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Sumatra, Kalimantan still covered by haze

Haze continued to blanket a number of provinces in Sumatra island and Central and South Kalimantan, amid a prolonged drought.

The Meteorology, Climatology and Geophysics Agency’s (BMKG) Terra and Aqua satellite detected 234 hotspots in Sumatra on Tuesday, indicating forest and peatland fires in several provinces on
the island.

“Based on satellite images as of 5 a.m. on Nov. 4, the number of hotspots amounted to 234,” Pekanbaru BMKG station head Sugarin said via text message to Antara news agency in Pekanbaru, Riau.

He added that the highest number of hotspots was monitored in South Sumatra, with 194, followed by Jambi (13), Bangka Belitung (11), Lampung (10) and Riau (six).

Three hotspots were also detected in the regency of Bengkalis, two in Pelalawan and one in Meranti

The haze has affected visibility in a number of regions in Riau. Pekanbaru city, Rengat, Dumai and Pelalawan were covered by haze and reported limited visibility in the morning.

The haze caused visibility in Pekanbaru to drop to 500 meters in the morning, while the visibility in Pelalawan was 600 meters, Rengat (800 meters) and Dumai city (1,000 meters).

Meanwhile, South Sumatra BMKG reported that the hotspots in the province were located in Ogan Komering Ilir, Banyuasin, Muara Enim and Ogan Komering Ulu regencies. Of the four regencies, Ogan Komering Ilir had the most with 54 hotspots.

Earlier Palembang BMKG observation and information head Agus Santoso forecast that rainfall in South Sumatra would be very light; between 100 and 200 millimeters was expected in November and over 200 mm in December.

In Jambi, the haze had returned and covered a number of regions in the past few days, despite having previously dissipated due to rain.

Jambi BMKG forecaster Bahar Abdullah said visibility at 6 a.m. was down to 800 meters, but was gradually improving.

  • Haze still blankets provinces in Sumatra and Kalimantan
  • South Sumatra expecting only light rain in November
  • Central Kalimantan extends emergency status until Nov. 10

“At noon, the weather improved and visibility reached up to 2,300 meters,” said Bahar.

Riau Police spokesman Adj. Sr. Comr. Guntur Aryo Tejo said the province needed more babinkamtibmas [police officers assigned to villages as advisors on security and public order] who could help minimize crimes and detect forest fires.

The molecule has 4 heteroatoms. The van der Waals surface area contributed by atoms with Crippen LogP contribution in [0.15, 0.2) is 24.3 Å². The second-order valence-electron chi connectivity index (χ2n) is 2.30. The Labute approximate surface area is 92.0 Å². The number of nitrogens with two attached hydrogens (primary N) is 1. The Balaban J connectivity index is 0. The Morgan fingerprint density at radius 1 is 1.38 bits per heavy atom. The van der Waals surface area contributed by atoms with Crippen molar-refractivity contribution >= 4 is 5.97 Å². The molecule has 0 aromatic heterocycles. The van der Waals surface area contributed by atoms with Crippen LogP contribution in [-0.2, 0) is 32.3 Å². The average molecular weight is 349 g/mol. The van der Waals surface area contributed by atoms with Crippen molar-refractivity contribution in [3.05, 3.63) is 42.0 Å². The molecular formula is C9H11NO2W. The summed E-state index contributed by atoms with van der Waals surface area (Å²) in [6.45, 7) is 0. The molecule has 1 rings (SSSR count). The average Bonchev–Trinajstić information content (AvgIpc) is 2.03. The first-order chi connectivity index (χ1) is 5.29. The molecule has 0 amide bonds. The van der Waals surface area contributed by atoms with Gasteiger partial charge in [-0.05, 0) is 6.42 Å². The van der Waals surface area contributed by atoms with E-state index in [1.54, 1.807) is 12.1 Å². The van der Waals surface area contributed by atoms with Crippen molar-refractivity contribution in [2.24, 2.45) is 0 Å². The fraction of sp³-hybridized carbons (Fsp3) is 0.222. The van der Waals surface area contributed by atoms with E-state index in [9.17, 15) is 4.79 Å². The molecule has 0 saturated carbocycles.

“Ideally, a village should have one babinkamtibmas,” he said, adding that the province, which has 1,775 villages, only had 500 babinkamtibmas.

Separately, Antara reported that the Central Kalimantan Disaster Mitigation Agency (BPBD) had extended the emergency response period until Nov. 10.

“The decision to extend the emergency status was issued by Central Kalimantan Governor Agustin Teras Narang as of Nov. 1,” said Central Kalimantan BPBD head Muchtar in Palangkaraya on Tuesday.

He said the extension was based on a recommendation from the BMKG, which predicted the drought would continue in Central Kalimantan.

Muchtar said 38 hotspots had been recorded in the province. According to him, the dense haze over the past several days in Palangkaraya city was due to forest and peatland fires in Pulang Pisau, Katingan and East Kotawaringin regencies.

The location and condition of peatland in the three regencies means it tends to dry out quickly and become highly combustible.

“The BMKG has also forecast that the rainy season cannot be guaranteed to arrive in the next two weeks, so we hope every party will be alert and anticipate the fires,” said Muchtar.

On the other hand, Kotawaringin Timur regent Supian Hadi denied that the dense smog originated in his regency, claiming that a higher number of hotspots was detected in other regencies in Central

He said the number of hotspots in his administration had declined during the past few days, leaving small-scale peatland fires with little smog.

“We will keep trying to put out the fires to reduce the smog,” he said.

The haze was still covering Banjarmasin city in South Kalimantan as of Tuesday morning.

Local resident Muhammad Noor, 57, expressed hope that rain would fall to minimize the effects of the haze.

“When will it rain? It is already November when rain usually starts falling,” he said.

Dense haze also blanketed Banjarmasin’s Syamsudin Noor Airport in Kota Banjarbaru and led to the delay of five scheduled flights.

“Five scheduled flights were delayed by between 30 minutes and one hour,” said airport services section head Heru Widiatmo at state airport-management company PT Angkasa Pura I in Banjarbaru on Tuesday.

He said that previously the airport had been free from flight disruptions for only a month.

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